The manifold should work. My stock manifolds (intake and exhaust) from
the 305 are now on the 350.
The Quadrajet can be a great carb when it's not worn out and is
adjusted properly. A lot of people like them for their
"off-roadability" when climbing steep hills or being at odd angles.
They apparently work better than most carbs in that aspect. Knowing
what I know now, I should've rebuilt (or had someone rebuild) my
Quadrajet rather than go aftermarket. I wasn't trying to build a
high-performance engine, just a good solid street engine that would get
me there and be able to tow when required.
If you're thinking of installing that 350, I'd make sure to test all
the usual stuff like compression. Check the oil in the 350 for any
weirdness, like particles of metal that would indicate heavy wear of
parts, etc... Basically inspect everything you can before removing it.
I'd replace all the gaskets while it was out of the truck. Gaskets
aren't terribly expensive but can be a real pain later if they decide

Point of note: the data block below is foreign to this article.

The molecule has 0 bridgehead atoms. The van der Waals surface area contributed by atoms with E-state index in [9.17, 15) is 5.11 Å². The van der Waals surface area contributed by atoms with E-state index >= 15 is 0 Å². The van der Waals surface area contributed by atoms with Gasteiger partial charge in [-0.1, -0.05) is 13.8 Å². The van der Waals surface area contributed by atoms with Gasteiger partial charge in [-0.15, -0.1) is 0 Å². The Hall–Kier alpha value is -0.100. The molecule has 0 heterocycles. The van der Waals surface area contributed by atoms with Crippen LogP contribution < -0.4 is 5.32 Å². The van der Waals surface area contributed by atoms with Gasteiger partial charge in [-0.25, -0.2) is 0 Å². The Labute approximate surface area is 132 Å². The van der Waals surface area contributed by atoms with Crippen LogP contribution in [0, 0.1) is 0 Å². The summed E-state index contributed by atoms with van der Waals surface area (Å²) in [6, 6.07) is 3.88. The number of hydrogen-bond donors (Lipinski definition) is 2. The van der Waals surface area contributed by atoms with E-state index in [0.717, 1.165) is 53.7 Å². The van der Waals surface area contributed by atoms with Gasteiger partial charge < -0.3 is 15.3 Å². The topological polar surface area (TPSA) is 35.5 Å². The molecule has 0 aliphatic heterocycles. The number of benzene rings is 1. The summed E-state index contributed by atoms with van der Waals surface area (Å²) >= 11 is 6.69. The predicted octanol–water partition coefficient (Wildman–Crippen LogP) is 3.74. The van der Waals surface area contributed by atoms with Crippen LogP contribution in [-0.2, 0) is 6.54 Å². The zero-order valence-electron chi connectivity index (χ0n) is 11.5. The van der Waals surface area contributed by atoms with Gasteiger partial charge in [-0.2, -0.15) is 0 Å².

to go out on you. And if it doesn't compress well I'd go ahead and do
a ring job while it was out and apart. Again, not a huge expense if
you can DIY. Make sure you've got a good torque wrench.
Reconnecting all the factory emissions control equipment would help
ensure that it still passes inspection.
If you have the space and a little help from a friend (to pull the
engine and get it on a stand) you could probably have the engine
inspected, removed, torn down, gaskets replaced and back together in a
few evenings. Then I'd allot a weekend to get the 305 out and the 350
into the Blazer.
Unfortunately for me, I live in an apartment (gated community) in
Midtown Atlanta, GA. So I'm unable to do any real work here at home.
Because of that I've lately been wondering if there's any local Chevy
truck clubs where people can get together and work on each others
vehicles and "talk shop".
Good luck to you... This is a pretty good forum for picking up tips.
I've learned a lot by just reading posts and not necessarily asking